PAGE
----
As long as I’m thanking people, I have a few more thanks to get off my chest, to some people who have supported my professional and personal development:

  • ·        To my lovely husband Dean, my closest confidante, calmer-downer-in-chief, and the person who is best at reminding me to be kind and gentle with myself.
  • ·        To my daughters, Alice and Olivia, who inspire me, cheer me on, and challenge me to think differently about things.
  • ·        To my co-workers at IFLS.  It’s a lot easier to do cool or difficult things when you have the tactical support of your colleagues.  And in particular I’d like to give a shout-out to John Thompson.  I recognize how lucky I am to be able to go to my boss with an idea and have him invariably be receptive, supportive, and willing to help me figure out how to make it happen.
  • ·        To the remarkable librarians I work with in IFLS-land.  These folks are often understaffed, usually undercompensated, serving the public with compassion and conviction, creating innovative and effective programs, services and partnerships, and are almost always willing to serve on a task force, present at a workshop, or mentor a new librarian.
  • ·        To my amazing counterparts at systems across the state, at DPI, my sister Youth Services Section board members, and all the other folks who have served on statewide committees with me.  You inspire me to work with intention, and you do so much to collaborate and improve support and service across the state.  I love learning from you and working with you.
  • ·        To my partners outside the library world, who help me to think about things with a different lens.
  • ·        And to everyone else who I know has helped me be who I am along the way, from the public and school librarians who served me as a kid, to my library school professors, to professors like Paul Wellstone who lit the fire of social justice in my belly, to all the colleagues and teachers who have helped me learn about libraries and life, to a family of origin that valued learning and humanity—we would be here all night if I tried to name everyone, or even every category of person, who has made a big difference in my professional development!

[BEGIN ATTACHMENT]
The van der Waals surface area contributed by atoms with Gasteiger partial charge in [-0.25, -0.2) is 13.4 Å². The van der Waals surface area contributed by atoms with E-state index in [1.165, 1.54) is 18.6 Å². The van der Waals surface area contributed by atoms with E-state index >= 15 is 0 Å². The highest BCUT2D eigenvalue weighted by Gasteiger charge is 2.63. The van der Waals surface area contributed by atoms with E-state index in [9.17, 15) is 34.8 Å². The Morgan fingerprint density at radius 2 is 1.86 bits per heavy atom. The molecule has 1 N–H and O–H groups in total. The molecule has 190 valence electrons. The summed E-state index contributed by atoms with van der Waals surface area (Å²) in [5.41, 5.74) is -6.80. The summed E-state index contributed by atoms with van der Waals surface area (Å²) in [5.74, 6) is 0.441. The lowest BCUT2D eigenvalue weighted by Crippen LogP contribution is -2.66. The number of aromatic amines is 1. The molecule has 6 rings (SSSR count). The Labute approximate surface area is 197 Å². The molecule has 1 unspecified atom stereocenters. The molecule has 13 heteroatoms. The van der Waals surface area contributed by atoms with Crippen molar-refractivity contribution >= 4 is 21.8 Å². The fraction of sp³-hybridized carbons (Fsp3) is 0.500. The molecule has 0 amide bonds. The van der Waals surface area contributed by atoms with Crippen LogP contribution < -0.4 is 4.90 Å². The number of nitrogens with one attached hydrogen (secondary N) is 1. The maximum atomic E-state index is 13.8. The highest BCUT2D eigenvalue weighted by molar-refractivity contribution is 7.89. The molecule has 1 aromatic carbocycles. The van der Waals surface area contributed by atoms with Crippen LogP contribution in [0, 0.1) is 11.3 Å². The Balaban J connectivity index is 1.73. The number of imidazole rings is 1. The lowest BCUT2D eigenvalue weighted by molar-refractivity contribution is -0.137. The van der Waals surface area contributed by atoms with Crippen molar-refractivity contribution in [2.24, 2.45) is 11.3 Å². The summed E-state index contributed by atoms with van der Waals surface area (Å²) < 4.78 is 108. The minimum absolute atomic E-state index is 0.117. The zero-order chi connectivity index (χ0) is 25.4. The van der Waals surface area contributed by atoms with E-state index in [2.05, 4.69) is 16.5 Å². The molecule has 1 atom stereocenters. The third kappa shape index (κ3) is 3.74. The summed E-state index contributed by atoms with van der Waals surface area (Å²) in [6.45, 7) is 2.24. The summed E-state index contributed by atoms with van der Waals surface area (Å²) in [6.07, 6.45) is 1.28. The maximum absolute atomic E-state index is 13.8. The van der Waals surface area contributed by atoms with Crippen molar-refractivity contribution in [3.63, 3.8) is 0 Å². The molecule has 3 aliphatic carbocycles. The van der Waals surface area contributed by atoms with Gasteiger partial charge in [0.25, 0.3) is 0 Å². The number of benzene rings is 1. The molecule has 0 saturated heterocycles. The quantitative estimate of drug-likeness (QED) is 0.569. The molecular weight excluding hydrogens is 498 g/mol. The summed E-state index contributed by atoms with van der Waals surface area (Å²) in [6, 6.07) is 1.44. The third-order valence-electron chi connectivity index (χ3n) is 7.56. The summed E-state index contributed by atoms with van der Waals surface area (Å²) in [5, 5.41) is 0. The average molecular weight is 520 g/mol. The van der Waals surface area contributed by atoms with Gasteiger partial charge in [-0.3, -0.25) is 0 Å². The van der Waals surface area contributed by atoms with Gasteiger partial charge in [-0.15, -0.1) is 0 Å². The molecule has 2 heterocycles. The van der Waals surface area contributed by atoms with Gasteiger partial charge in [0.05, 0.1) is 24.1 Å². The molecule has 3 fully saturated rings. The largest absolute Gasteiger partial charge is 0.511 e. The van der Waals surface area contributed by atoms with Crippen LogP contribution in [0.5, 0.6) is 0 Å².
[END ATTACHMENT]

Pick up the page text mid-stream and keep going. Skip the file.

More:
We are in a fraught and heartbreaking time right now.  Natural and human-made disasters abound, and it can be hard to maintain any sort of equilibrium.  People in our state, nation, and world are dealing with oppression, violence, and personal catastrophes of epic proportions.  I don’t say all of this to kill the buzz here, but rather because I want to point out that I wholeheartedly believe that there is terrific potential for libraries to make a difference.  Librarians all over the state and country are looking at our policies, our collections, our spaces, our workforce—and making them more inclusive, welcoming, and equitable.  We’re considering ways to help people make sense of the news, and discern what is fake news.  We are thinking about how best to support children and families.  We are innovating services for seniors and students, and everyone in between.  We are working with partners, and learning to take a step back and work with intention toward our mission, and toward the goals of our communities.  I am excited about the direction we are headed.


This award means so much to me because it comes from my colleagues—people I deeply admire and respect.  I am fully aware that just about everyone in this room deserves this kind of recognition—so many of you contribute so much to your own community and to the library community. And even though I’ve been having anxiety dreams about losing my knack for providing storytime, and thereby being undeserving of this award,  it’s thrilling to realize that, as Sally Fields said so eloquently, “I can’t deny you like me, right now, you like me!”  And guess what?  I like you!  I really, really like you!  And I am honored to work with such an amazing group of public servants.